Progress: a bar of soap

I keep a bar of soap in my desk at the office as a reminder of progress in medical care. It was my grandfather’s idea.

My grandfather was a prominent internist and professor of physician in Vienna before he was expelled by the Nazis in 1938. He emigrated to the United States where he was a well respected researcher and teacher in New York City. 

When I graduated from college and was planning to start medical school, we had a small family gathering to celebrate. My grandmother gave me a medical dictionary with a note inscribed on the inside cover about the value of careful use of language. My grandfather gave me a bar of soap.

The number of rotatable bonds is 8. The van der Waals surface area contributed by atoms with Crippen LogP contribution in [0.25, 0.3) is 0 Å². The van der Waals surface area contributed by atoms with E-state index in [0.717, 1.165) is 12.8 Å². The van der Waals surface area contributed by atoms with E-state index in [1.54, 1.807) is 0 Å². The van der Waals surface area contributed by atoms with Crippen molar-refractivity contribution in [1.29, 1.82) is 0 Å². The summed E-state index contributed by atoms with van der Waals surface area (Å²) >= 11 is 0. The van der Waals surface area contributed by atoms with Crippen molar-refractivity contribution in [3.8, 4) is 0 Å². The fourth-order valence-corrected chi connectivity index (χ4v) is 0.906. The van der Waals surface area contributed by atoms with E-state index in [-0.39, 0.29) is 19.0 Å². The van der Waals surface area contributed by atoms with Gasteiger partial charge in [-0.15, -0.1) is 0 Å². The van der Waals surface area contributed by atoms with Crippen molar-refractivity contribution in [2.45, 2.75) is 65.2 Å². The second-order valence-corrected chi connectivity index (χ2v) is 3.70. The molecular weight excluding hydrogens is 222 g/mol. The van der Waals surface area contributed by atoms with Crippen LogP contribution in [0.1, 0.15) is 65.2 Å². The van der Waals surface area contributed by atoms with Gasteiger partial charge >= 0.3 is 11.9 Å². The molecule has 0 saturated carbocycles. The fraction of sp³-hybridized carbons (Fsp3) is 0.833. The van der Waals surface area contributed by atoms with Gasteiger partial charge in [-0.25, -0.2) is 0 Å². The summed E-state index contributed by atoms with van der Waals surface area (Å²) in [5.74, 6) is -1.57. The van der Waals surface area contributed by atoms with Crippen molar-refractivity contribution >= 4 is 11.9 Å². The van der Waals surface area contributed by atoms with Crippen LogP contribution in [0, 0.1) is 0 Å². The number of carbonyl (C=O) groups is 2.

I thanked my grandmother the dictionary, which I greatly appreciated (and still have). But I was puzzled by the bar of soap. For all his clinical expertise and superb medical reputation, my grandfather was neither warm nor fuzzy, and his interpersonal skills were not his strong suit. It was often hard to understand how to interpret what he said or did. Somewhat tentatively, I thanked him for the soap and asked if it had any specific meaning.

“Yes,” he said. “I don’t want you to forget how lucky you are. When I started in medicine, we did not have rubber gloves. Before we did rectal exams on patients or handled bodily fluids, we would rub our fingernail on the bar of soap we always kept either in a pocket or in our medical bag. That kept fecal particles or other contaminated materials from getting trapped under our fingernails and spreading disease. That bar of soap should help you remember the value of basic cleanliness and the importance of time-proven technologies.”



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